Automatic DTrace Probe Insertion in Fortran

   
By Diane Meirowitz, February 2009  

This article describes a new feature of the Sun Studio 12 Fortran compiler—automatic insertion of DTrace static probes in optimized code. DTrace is a powerful, dynamic tracing facility that was introduced in the Solaris 10 operating environment. See http://www.opensolaris.org/os/community/dtrace/ for more details. The Fortran -dtrace option is in the technology preview stage, which means it is an experimental feature that is evolving and may not yet have the same high quality as other features. The names of the probes, the locations where the probes are inserted, and the command-line option are all likely to change in future releases.

Please take this new feature for a spin and let us know what you think!

Contents
 
Introduction to the Example
Initial Performance Profile
Using Fortran Automatic DTrace Probe Insertion
Finding Call Sites, Part 1: Using ustack to Find Call Stacks
Finding Call Sites, Part 2: Using dbx to Interpret Stack Traces
Performance Workaround for the Example
Effect of -dtrace and DTRACE_PROBE Macro on Optimization
Future Directions
References
 
Introduction to the Example

 

Analyzing the performance of Fortran programs can be more difficult than doing so for C or C++, because a single innocent-looking statement can be translated into hundreds of machine instructions. Furthermore, the performance can vary depending upon various run time conditions. Consider, for example,

   subroutine add_three (A, B)
                    

       integer, pointer, dimension(:) :: A, B
                    

       A = B + 3
                    

    end subroutine
                  
 

The statement 'A = B + 3' looks simple enough. However, the code generated for it is definitely not trivial. The semantic rules of Fortran say that the expression on the right of an assignment must be fully evaluated before the assignment to the variable on the left. Since both A and B have the POINTER attribute, the compiler has to assume that it is possible that they may occupy some of the same memory. In order to execute this statement correctly, the compiler generates something like the following fairly expensive code:

   temp = malloc(...)
                    

   do i = ...
                    

      temp(i) = B(i) + 3
                    

   end do
                    

   do i = ...
                    

      A(i) = temp(i)
                    

   end do
                    

   free(temp)
                    

                  
 

Since it is often the case that A and B do not occupy the same storage, the Sun Studio 12 Fortran compiler adds a check to avoid the extra code, yielding the following code:

   if (A and B do not overlap) then
      do i = ...
         A(i) = B(i) + 3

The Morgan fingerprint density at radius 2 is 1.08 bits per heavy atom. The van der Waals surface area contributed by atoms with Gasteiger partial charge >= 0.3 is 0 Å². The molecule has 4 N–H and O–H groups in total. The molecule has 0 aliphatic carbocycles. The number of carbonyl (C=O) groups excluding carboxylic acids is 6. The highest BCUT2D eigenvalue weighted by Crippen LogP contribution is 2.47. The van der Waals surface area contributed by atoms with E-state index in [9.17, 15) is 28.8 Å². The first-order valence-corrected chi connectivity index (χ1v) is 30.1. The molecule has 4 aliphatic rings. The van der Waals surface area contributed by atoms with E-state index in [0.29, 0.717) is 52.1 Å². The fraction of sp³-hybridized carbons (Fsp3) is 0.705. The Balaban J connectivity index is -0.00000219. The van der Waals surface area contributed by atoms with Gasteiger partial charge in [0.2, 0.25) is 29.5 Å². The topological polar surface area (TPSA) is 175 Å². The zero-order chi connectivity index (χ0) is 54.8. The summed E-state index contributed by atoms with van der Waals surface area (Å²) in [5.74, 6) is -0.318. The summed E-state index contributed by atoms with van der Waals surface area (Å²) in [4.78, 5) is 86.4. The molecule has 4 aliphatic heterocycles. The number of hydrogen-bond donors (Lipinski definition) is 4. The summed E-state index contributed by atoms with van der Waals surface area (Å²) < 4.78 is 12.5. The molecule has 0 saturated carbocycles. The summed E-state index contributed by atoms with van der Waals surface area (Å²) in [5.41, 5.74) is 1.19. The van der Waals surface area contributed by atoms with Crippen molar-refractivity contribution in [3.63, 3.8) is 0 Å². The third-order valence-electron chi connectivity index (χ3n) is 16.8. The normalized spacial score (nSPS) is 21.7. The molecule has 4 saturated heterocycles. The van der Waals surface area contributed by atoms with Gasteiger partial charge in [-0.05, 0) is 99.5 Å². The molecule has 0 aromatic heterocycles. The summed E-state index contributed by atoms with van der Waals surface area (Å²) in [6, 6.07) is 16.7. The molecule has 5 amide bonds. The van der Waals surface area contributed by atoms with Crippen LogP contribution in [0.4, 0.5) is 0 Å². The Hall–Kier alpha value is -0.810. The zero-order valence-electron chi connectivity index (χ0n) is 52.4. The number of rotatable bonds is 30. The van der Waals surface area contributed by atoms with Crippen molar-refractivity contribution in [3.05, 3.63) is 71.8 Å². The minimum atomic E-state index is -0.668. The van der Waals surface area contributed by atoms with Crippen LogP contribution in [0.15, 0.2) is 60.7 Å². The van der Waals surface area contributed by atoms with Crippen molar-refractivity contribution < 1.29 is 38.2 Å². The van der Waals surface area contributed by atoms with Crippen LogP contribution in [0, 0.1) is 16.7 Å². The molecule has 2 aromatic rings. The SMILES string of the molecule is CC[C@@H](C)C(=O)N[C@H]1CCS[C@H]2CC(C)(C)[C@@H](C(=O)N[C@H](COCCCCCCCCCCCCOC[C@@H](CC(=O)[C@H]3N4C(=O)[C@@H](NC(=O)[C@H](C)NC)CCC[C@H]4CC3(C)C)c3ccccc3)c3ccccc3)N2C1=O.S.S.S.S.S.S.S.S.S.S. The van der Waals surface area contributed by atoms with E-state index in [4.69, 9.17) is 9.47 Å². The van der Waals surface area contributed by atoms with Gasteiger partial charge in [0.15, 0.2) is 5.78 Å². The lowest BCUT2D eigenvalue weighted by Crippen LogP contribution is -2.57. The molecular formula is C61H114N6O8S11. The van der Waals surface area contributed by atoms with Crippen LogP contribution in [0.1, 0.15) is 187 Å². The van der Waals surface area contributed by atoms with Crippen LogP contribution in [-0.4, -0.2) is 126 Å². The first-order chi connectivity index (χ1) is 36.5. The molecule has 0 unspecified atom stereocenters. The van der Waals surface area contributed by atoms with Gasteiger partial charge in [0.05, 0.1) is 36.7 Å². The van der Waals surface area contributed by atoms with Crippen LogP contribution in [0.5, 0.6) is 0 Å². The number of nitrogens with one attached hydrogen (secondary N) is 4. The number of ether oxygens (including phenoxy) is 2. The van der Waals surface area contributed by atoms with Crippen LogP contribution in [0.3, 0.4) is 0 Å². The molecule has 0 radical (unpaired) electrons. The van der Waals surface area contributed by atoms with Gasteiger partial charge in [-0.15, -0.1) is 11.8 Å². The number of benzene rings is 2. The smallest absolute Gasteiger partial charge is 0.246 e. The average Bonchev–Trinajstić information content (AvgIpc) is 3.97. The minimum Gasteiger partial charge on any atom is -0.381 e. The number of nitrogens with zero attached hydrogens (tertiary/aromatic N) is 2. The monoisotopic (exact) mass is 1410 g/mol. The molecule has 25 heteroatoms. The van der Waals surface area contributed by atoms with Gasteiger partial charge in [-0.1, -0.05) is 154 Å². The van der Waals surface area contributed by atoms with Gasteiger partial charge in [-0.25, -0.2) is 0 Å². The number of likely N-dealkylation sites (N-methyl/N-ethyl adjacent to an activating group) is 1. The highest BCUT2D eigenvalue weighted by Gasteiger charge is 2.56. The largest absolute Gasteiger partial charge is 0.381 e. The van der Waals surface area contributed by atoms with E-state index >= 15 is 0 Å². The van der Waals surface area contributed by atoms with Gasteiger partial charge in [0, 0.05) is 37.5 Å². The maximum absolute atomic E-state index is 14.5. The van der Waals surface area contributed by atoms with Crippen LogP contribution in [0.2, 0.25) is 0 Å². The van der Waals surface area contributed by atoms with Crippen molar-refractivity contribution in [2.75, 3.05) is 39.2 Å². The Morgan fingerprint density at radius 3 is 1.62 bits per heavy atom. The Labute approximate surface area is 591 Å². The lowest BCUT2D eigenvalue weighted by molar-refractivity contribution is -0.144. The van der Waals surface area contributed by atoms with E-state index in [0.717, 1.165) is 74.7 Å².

end do
   else
      temp = malloc(...)
      do i = ...
         temp(i) = B(i) + 3
      end do
      do i = ...
         A(i) = temp(i)
      end do
      free(temp)
   end if
 

If this function happened to take up a large amount of time, it could be because A and B actually overlap. However, it would be difficult to discover that.

Initial Performance Profile

 

First, let's wrap the subroutine in a module, in add_three.f90:

    MODULE ADD_IT
                    

    contains
                    

       subroutine add_three (A, B)
                    

          integer, pointer, dimension(:) :: A, B
                    

          A = B + 3
                    

       end subroutine
                    

    END MODULE ADD_IT
                    

                  
 

Next, let's add a main program, in main.f90:

   program main
                    

      USE ADD_IT
                    

      parameter (n=100000,m=50000)
                    

      integer, target, dimension(n) :: c,d
                    

      integer, pointer, dimension(:) :: a, b
                    

      c = (/ (i, i = 1,n) /)
                    

      d = (/ (i, i = 1,n) /)
                    

      a => c(2:n)
                    

      b => c(1:n-1)
                    

      do i = 1, m
                    

         call add_three(a,b)   ! 'a' and 'b' pointers overlap
                    

      end do
                    

      b => d(1:n-1)
                    

      do i = 1, m
                    

         call add_three(a,b)   ! 'a' and 'b' pointers do not overlap
                    

      end do
                    

   end
                    

                  
 

We put the subprograms in separate files so that the compiler does not get too smart and optimize all the loops away!

Below we compile, collect performance data with the Collector tool, and then print profile information using the Analyzer's command-line tool er_print (we could also have done this with the Analyzer GUI). The -fast flag sets various compilation options for fast performance, and -g adds information for debugging and profiling.

%  
                     f95 -fast -g add_three.f90 main.f90
                    

add_three.f90:
                    

main.f90:
                    

Linking:
                    

                     

%  
                     collect a.out
                    

Creating experiment database test.1.er ...
                    

                     

%  
                     er_print -source main test.1.er
                    

                     

      Excl.     Incl.     
                    

      User CPU  User CPU  
                    

       sec.       sec.
                    

      0.        17.122  <Function: main, from source file main.f90>
                    

      ...
                    

      0.         0.             6.    c = (/ (i, i = 1,n) /)
                    

      0.         0.             7.    a => c(2:n)
                    

      0.         0.             8.    b => c(1:n-1)
                    

      0.         0.             9.    do i = 1, m
                    

  ##  0.        11.548         10.       call add_three(a,b)
                    

      0.         0.            11.    end do
                    

      0.         0.            12.    b => d(2:n)